When, in the spring of 2010, Nat Rothschild came up with the idea of raising money to take advantage of the continued boom in the mining sector, not even he could have predicted the outcome.
Within six months, the cash shell, Vallar, struck a deal with Indonesia's Bakrie family to reverse a number of Indonesian coal assets into it and what could have been a beautiful working friendship was born.
The outright end of the remains of that friendship the result of a series of complex twists and turns well documented in this paper and others was on display for all to see on Thursday at the headquarters of the Honourable Artillery Company, on the edge of the Square Mile.
Behind the barracks' black painted grills and amid tight security, around 200 or so people gathered to hear claim and counter-claim from Rothschild, scion of the banking dynasty, and his foes on the board of Bumi (Other OTC: VLLRF - news) , the company Vallar eventually became.
But the one thing that was striking, given this has been one of the most high-profile corporate spats the City of London (LSE: CIN.L - news) has seen in years some would argue more than a decade was that the number of actual individual shareholders gathered for this extraordinary general meeting (EGM) was minimal.
Yes, there were the usual long-winded questions from a small number of small shareholders that are the lifeblood of any public company general meeting.
One, Michael Napier, even went so far as to ask that given Rothschild's skills as a financier, and the Bakries' connections in Indonesia, why couldn't everyone just get along for the greater good? Unfortunately, Napier was missing the point.
Rather than private investors, those gathered in the HAC's Prince Consort Rooms included bankers, lawyers, public relations specialists, and other advisers all keen to ensure that the side they were working for came out on top.
This was not simply Rothschild versus the Bakries. No, the company also had its own advisers, as did Samin Tan, the company's chairman.
The months-long row has seen some of the best known names in the City pitted against one another on various sides. Advisers from banks Rothschild, Credit Suisse, JP Morgan and accountants PwC have all been involved, alongside solicitors Freshfields, McFarlane, Slaughter and May and Berwin Leighton Paisner. The PR bill alone must be sizeable, with Finsbury, Maitland, Powerscourt and FTI Consulting (NYSE: FCN - news) all fighting different corners.
Their presence was obvious to any experienced observer of such meetings small shareholders, as a rule, do not tend to wear high-end suits on a cold February morning, and do not tend to be stuck to their BlackBerries ad infinitum .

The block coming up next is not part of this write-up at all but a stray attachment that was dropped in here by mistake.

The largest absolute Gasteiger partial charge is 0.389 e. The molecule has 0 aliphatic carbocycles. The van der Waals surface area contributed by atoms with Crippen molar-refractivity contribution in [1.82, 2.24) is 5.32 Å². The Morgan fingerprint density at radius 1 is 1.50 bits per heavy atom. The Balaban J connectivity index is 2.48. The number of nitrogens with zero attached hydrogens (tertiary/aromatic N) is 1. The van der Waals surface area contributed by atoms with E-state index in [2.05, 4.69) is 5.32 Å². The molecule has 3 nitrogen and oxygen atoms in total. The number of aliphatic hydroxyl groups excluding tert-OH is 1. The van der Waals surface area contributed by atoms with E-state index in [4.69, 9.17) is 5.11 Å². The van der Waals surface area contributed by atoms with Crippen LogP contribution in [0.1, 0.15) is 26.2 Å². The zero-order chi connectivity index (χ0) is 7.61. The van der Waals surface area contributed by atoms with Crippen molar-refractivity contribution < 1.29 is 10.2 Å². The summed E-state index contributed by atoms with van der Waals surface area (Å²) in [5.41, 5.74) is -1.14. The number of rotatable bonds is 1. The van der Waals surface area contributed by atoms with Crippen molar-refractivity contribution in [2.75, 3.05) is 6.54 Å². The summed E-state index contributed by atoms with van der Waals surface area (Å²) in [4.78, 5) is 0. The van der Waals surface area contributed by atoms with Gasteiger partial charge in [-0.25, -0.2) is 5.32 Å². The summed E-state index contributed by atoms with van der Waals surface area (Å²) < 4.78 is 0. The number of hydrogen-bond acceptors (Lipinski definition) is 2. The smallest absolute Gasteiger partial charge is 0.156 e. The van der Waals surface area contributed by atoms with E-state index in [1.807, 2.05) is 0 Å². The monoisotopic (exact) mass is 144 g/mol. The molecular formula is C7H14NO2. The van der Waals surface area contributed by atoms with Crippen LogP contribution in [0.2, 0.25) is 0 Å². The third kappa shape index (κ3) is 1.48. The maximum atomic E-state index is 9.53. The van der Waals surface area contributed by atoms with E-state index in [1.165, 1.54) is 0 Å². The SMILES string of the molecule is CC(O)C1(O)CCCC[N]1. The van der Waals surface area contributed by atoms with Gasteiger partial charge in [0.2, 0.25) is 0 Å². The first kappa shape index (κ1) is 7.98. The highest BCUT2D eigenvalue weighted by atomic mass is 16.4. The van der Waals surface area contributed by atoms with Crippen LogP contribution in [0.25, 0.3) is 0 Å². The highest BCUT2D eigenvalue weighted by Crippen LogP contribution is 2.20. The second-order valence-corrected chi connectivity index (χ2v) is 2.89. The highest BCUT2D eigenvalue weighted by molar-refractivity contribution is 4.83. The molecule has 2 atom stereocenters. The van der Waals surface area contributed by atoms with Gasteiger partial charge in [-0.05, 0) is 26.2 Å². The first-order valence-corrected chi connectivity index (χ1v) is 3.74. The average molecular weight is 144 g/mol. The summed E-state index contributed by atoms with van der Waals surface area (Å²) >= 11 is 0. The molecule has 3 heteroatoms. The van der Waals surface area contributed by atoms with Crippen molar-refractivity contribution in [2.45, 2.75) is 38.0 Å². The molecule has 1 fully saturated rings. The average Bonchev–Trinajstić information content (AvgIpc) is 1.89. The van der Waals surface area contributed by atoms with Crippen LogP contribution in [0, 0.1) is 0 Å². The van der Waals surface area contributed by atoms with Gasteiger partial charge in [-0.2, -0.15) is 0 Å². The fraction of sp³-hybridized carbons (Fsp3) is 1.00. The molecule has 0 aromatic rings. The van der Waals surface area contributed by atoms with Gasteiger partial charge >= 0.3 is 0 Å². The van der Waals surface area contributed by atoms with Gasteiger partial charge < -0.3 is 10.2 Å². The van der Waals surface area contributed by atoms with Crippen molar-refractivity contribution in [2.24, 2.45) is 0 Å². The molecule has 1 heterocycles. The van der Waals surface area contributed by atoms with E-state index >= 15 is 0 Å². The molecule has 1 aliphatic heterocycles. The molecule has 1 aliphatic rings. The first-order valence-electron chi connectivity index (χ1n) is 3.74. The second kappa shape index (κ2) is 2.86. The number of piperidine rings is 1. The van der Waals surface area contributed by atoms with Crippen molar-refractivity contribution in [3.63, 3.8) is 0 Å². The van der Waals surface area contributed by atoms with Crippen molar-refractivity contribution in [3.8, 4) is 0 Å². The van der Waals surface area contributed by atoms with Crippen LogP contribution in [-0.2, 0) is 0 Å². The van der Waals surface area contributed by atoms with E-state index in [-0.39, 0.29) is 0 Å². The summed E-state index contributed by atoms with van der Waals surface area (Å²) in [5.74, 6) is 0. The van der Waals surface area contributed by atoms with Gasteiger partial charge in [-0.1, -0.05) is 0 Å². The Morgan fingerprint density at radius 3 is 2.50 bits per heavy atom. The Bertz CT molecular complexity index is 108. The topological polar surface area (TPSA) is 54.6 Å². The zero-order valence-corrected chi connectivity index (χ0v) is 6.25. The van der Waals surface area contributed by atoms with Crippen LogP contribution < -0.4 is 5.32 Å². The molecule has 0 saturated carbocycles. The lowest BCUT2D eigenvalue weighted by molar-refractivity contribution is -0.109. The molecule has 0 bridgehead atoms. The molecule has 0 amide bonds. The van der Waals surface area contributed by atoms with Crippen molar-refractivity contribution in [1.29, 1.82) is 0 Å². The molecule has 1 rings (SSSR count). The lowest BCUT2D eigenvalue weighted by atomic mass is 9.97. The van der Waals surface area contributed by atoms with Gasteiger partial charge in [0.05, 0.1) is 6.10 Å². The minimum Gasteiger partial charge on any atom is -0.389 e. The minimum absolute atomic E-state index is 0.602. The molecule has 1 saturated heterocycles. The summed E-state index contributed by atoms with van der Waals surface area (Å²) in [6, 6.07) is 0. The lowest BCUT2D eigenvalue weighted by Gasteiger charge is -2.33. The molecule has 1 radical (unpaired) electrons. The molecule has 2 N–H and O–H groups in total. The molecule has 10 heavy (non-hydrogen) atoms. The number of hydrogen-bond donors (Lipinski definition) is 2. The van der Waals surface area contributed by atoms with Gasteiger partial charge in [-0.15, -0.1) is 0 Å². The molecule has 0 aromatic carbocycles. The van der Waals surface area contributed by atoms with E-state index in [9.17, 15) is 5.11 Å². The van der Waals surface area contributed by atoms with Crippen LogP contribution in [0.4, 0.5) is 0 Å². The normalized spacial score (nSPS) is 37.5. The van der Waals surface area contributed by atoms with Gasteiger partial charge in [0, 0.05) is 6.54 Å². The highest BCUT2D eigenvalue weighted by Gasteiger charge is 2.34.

Putting the result of the meeting to one side Rothschild managed to remove two of the 12 Bumi directors he was looking to and get one of his place-men on to the board what was really at stake here was not just the reputations of those involved, hence the cacophony of advisers, but the reputation of the City itself. And this reputation has been placed on the line not just in the UK, but in Asia and the US, given Bumi's much more diverse shareholder base compared to when Vallar first raised funds in the summer of 2010. The City's ability to regulate and monitor situations as toxic as Bumi is key if investors are to have confidence in investing here.
From a broad perspective, the outcome at Bumi was never going to restore the City's reputation. Whichever side claimed victory, there would always be losers.
But it has raised real questions about the way in which some of the City's key institutions operate. The role of the UK Listings Authority (UKLA), which vets companies' standings before shares are allowed to be traded on the London Stock Exchange (LSE: LSE.L - news) , should be scrutinised. The UKLA's warm attitude to listing cash shells, which Vallar originally was, allows situations like this to arise more so than in traditional company listings.
In addition, the role of the Takeover Panel, which at times in the run-up to the EGM appeared to be deluged with a variety of claims and counter-claims that were being raised with it over concert parties, share ownership and shares in issue, has also come to the fore. Others might question how a board seemingly so well staffed by City grandees allowed the situation to become so toxic in the first place.
Clearly such fiercely complex and well-financed battles are not commonplace, but the City's overseers need to be adequately robust to ensure that when they do occur, the Square Mile is not the one whose reputation is left in tatters.